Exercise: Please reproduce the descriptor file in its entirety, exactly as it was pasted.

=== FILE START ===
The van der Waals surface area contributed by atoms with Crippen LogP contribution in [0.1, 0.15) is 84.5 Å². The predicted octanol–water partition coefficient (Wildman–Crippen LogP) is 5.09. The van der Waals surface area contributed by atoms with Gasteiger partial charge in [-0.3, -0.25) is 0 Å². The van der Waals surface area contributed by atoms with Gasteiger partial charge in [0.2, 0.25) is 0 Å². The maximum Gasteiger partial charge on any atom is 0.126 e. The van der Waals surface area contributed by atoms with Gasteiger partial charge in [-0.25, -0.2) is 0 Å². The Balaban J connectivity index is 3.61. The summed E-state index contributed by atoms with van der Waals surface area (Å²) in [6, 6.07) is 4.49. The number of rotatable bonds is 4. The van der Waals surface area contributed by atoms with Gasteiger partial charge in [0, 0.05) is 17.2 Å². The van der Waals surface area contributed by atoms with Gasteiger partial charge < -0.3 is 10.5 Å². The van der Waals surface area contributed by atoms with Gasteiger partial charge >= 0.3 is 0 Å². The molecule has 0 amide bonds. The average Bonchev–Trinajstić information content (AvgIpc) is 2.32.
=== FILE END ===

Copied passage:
The van der Waals surface area contributed by atoms with Crippen LogP contribution in [0.1, 0.15) is 84.5 Å². The predicted octanol–water partition coefficient (Wildman–Crippen LogP) is 5.09. The van der Waals surface area contributed by atoms with Gasteiger partial charge in [-0.3, -0.25) is 0 Å². The van der Waals surface area contributed by atoms with Gasteiger partial charge in [0.2, 0.25) is 0 Å². The maximum Gasteiger partial charge on any atom is 0.126 e. The van der Waals surface area contributed by atoms with Gasteiger partial charge in [-0.25, -0.2) is 0 Å². The Balaban J connectivity index is 3.61. The summed E-state index contributed by atoms with van der Waals surface area (Å²) in [6, 6.07) is 4.49. The number of rotatable bonds is 4. The van der Waals surface area contributed by atoms with Gasteiger partial charge in [0, 0.05) is 17.2 Å². The van der Waals surface area contributed by atoms with Gasteiger partial charge < -0.3 is 10.5 Å². The van der Waals surface area contributed by atoms with Gasteiger partial charge >= 0.3 is 0 Å². The molecule has 0 amide bonds. The average Bonchev–Trinajstić information content (AvgIpc) is 2.32.